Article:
The undersupply of housing services relative to household formation on Oahu is a chronic problem. While IZ policies are politically appealing, they mistakenly tax housing to encourage more of it! The effect of a tax on the production of any product, housing included, is relatively straightforward. The extra tax imposed by IZ increases the cost to developers and limits the supply of housing provided. Facing the additional cost, developers will build fewer housing units, all else equal. In the worst case scenario, if the expected loss on the affordable units does not allow developers to meet their required rate of return, then projects will never get off the ground. The primary means of insuring the project is viable is to produce more upscale, higher priced homes to offset the loss on the subsidized housing.2 So, the IZ tax not only reduces the overall supply of housing, it also changes the mix of housing by encouraging higher end and more expensive housing developments.
“Low-cost housing is usually produced through a process called filtering where existing housing units drop in cost as their relative quality falls, rather than through construction of new, lower-cost units.” (Feldman, 2002 p. 9) Over time, the existing stock of housing depreciates and declines in quality relative to new amenity rich units. For example, new housing often includes central air-conditioning and energy saving appliances, whereas twenty years ago few housing units would have such amenities. The construction of new housing units also increases the overall supply of housing, which increases the supply of lesser quality units to those with lower incomes as owners of older homes “trade up”. (Feldman 2002, p. 10). Malpezzi and Green (1996, p. 1811) also found that “high-quality new construction is associated with growth in the low-quality stock as well... [T]o the extent that a city makes it easy for any type of housing to be built, it will also enhance the available stock of low-cost housing.” By discouraging construction of market priced housing, IZ reduces filtering and leads to less low-cost housing than without these well-intended policies.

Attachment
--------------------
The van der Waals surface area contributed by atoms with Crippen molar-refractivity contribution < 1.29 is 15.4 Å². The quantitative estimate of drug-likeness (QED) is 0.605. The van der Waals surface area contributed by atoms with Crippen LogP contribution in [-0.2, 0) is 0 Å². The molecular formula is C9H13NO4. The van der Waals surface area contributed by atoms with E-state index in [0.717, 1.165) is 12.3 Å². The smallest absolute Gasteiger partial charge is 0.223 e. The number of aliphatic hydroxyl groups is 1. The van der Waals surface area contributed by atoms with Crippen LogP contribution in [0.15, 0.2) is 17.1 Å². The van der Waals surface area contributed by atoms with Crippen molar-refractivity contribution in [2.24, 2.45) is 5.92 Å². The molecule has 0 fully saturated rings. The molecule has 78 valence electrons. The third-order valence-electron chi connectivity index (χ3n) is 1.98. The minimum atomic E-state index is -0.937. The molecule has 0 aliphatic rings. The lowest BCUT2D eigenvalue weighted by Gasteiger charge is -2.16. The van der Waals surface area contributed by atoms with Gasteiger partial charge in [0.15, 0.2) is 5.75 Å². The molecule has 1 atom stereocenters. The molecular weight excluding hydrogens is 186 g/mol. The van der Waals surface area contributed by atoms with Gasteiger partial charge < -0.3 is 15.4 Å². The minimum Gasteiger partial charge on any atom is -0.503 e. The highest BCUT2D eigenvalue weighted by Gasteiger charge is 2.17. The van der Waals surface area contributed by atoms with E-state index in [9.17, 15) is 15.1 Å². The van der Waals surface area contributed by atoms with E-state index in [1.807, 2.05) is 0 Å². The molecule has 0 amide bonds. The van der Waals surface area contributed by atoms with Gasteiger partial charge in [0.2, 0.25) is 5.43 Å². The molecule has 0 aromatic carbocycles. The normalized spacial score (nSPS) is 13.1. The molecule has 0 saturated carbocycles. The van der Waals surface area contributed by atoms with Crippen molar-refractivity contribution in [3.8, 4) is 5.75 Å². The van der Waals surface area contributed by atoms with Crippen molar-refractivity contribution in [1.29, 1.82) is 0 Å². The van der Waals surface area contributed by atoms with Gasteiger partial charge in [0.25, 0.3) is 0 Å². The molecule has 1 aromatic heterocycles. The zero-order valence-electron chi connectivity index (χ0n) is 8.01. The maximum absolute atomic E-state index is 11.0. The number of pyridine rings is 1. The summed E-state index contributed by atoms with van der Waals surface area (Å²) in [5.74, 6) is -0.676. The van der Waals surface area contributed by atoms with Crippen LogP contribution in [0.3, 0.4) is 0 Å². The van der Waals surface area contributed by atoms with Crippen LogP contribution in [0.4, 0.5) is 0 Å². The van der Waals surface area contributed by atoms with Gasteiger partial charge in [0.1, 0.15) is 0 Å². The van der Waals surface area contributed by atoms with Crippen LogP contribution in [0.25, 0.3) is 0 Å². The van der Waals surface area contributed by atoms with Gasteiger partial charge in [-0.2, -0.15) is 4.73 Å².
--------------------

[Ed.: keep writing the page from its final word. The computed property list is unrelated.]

On Oahu IZ policies also miss the cyclical nature of the affordability problem. The figure below shows the maximum affordable mortgage3 for four Honolulu income groups from 1990 to 2012 and median resale prices of single-family homes and condominiums from the Honolulu Board of Realtors.
From 1990 to 1995, at the end of the last Oahu housing cycle, single-family homes remained out of reach of households earning 140% of the HUD median family income (MFI). Yet from 1996 to 2003, households in the 120-140% MFI bracket could afford the median priced home, and all gap income households could afford a median priced condo from 1996 through 2005. From 1992 to 2012, all income groups except the 80% group could afford the median priced condo.